This week members of the lower house of the National Assembly of France approved a bill, which, if ratified by the Senate in September, will make it illegal for women to wear the burqa or niqab in public.
In France, it is estimated that only around 1,900 women, out of a total Muslim population of about five million, wear the full-body veil. In the UK, Germany and Spain the number is almost certainly smaller, yet a survey has shown that the public in all four countries overwhelmingly supports the measure.
Why should a relatively small number of Muslim women who wear this item of clothing in a small number of European towns and cities generate such a high level of disapproval from their fellow citizens?
There is no doubt that in modern multicultural societies -- open societies, in other words -- the tolerated range of behaviour, what people can say and do, including how they dress, is much greater than at any other time in human history.
This makes the widespread opposition to the burqa very puzzling. Part of the explanation must lie in the way that the symbolism of the garment relates to the key economic and social values of the dominant culture.
First, it is obvious that advanced economies require a pool of socially and geographically mobile labour. For better or worse, this means that a very high premium is placed on good social and interpersonal skills. For communication to be effective, it is obvious that a person's face and eyes have to be visible, not least because of the significance of face-to-face encounters in the workplace (even the virtual workplace). In other words, the face becomes symbolic of the whole person.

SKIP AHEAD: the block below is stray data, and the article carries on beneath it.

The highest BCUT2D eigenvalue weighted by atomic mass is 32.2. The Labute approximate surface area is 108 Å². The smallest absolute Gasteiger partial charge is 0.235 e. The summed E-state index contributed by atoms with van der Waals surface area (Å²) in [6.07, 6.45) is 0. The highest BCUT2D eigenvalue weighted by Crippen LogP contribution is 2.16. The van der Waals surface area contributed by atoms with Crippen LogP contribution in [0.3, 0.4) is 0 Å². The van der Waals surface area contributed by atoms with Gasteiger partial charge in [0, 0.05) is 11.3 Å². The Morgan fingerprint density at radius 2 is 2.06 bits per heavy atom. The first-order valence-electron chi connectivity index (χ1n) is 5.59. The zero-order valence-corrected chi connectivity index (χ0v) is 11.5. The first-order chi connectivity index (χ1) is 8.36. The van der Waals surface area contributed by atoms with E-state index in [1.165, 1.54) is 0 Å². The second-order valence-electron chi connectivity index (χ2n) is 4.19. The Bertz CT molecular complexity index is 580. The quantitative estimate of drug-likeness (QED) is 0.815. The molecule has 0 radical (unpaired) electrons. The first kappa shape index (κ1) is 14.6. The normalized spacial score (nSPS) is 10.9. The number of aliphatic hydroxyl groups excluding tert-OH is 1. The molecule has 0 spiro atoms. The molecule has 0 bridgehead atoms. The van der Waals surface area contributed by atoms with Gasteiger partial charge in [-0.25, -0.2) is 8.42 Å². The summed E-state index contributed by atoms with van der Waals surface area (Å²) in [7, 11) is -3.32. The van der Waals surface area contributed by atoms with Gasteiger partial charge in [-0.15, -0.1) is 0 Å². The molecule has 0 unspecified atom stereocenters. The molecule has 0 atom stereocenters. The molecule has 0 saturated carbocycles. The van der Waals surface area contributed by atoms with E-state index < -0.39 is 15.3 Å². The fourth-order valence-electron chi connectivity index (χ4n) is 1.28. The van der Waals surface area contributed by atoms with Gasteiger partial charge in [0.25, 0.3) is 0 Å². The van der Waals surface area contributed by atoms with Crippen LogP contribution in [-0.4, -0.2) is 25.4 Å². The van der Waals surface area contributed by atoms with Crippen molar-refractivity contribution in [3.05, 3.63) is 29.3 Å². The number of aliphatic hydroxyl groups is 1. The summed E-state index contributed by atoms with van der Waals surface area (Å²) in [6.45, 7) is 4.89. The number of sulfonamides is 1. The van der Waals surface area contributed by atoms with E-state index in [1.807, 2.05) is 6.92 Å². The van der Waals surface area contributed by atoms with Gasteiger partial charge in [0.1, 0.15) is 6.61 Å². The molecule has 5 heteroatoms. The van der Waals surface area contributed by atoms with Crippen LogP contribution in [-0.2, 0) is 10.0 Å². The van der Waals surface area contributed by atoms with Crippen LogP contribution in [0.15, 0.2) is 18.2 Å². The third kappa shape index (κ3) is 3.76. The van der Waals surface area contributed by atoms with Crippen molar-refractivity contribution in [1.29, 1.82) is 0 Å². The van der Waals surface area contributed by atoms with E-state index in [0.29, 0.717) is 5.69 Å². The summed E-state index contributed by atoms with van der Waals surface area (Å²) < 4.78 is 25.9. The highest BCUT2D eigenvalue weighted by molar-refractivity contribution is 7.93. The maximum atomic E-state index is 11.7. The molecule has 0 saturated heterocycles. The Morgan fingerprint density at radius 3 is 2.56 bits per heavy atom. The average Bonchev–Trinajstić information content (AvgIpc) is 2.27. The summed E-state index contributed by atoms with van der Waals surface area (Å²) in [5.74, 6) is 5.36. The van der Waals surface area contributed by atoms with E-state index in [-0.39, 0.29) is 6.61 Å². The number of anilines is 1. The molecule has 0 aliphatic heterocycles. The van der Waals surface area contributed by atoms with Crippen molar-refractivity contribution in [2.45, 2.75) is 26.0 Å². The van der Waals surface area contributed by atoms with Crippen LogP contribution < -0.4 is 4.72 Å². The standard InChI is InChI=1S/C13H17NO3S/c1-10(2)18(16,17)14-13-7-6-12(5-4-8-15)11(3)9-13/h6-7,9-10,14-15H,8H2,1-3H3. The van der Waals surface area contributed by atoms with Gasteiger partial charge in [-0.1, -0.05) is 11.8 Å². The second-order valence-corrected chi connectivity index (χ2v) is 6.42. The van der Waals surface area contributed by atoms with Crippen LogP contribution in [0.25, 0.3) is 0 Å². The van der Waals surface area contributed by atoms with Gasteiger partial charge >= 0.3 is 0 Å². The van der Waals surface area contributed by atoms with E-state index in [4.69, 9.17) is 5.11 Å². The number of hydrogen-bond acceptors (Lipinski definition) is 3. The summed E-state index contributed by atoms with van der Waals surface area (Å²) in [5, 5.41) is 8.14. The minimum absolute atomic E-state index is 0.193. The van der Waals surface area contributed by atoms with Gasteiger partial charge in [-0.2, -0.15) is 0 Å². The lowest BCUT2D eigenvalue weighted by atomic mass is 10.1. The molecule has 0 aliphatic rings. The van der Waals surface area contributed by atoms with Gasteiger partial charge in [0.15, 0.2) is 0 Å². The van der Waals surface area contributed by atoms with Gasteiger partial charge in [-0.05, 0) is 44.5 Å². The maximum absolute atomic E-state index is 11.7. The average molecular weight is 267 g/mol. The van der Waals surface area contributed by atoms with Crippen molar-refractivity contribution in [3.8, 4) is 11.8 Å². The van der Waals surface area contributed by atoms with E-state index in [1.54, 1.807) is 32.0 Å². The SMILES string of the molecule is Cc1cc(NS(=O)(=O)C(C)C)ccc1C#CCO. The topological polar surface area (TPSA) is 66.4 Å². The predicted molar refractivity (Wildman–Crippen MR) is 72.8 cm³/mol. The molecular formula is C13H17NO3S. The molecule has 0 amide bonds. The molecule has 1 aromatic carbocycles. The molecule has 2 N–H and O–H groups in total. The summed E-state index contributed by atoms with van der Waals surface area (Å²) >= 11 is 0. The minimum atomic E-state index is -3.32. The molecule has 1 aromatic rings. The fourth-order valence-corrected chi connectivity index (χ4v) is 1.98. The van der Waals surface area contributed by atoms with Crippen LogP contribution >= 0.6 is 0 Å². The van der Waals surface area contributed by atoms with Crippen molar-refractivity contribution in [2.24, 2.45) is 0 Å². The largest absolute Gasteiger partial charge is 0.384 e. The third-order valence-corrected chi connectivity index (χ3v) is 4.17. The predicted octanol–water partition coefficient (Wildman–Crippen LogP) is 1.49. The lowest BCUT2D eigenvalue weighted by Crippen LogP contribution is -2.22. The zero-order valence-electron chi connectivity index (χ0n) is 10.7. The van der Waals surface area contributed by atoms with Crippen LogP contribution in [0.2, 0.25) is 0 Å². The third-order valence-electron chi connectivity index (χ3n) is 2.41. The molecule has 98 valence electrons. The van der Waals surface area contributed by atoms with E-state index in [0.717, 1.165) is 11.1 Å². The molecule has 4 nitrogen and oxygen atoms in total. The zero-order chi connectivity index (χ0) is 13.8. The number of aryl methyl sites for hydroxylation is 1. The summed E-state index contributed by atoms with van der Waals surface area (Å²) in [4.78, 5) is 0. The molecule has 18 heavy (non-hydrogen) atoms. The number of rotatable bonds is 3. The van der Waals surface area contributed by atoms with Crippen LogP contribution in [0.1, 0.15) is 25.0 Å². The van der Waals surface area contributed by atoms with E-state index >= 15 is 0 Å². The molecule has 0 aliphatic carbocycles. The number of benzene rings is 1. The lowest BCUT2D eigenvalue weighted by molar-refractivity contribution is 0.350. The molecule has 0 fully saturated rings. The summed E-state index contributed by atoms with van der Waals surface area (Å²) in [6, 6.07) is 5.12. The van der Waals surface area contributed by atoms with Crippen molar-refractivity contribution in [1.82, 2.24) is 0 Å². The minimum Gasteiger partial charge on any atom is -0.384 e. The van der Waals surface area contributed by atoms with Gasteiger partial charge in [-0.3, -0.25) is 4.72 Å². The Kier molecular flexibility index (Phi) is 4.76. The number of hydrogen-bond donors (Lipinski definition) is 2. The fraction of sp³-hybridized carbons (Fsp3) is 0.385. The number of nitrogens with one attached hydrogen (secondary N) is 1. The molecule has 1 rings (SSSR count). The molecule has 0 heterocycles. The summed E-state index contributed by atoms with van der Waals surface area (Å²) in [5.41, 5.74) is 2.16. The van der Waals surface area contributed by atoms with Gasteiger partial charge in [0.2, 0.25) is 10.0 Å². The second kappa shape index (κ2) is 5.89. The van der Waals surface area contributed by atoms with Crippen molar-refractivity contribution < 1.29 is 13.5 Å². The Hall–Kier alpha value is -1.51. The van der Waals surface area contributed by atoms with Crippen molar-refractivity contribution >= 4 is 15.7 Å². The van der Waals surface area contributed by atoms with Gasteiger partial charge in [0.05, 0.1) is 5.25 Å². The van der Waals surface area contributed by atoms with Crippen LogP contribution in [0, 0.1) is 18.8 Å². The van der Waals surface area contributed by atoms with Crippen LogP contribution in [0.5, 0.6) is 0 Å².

Moreover, this pattern is not confined to the world of work, but extends to free time as well. For example, it is no accident that a photograph of a face typically dominates a member's profile on social networking sites such as Facebook and MySpace. Information conveyed by text is a secondary consideration, often simply filling out details already conveyed by the image.
Image of power
Nevertheless, this emphasis on individuality, interpersonal skills and friendship networks, symbolised by a public face, comes at a price, as it necessarily devalues the role and significance of family and community -- the very aspects of social life that wearers of the burqa are trying to defend. In addition, they and the kinship group to which they belong see themselves pursuing a spiritual, rather than economic identity, guided by a more authentic form of Islam (though many other Muslims will dispute this). For them, the veil is a means to that end because, like all sacred objects, it is believed to be a source of metaphysical power.
Second, it is evident that in the advanced economies of Europe, the main focus of human activity is the production and consumption of secular goods and services. By default, religion has been relegated to the periphery. For most of the population, the evidence suggests that religion forms only a backdrop, mainly concerned with life-cycle rituals connected with birth, marriage and death.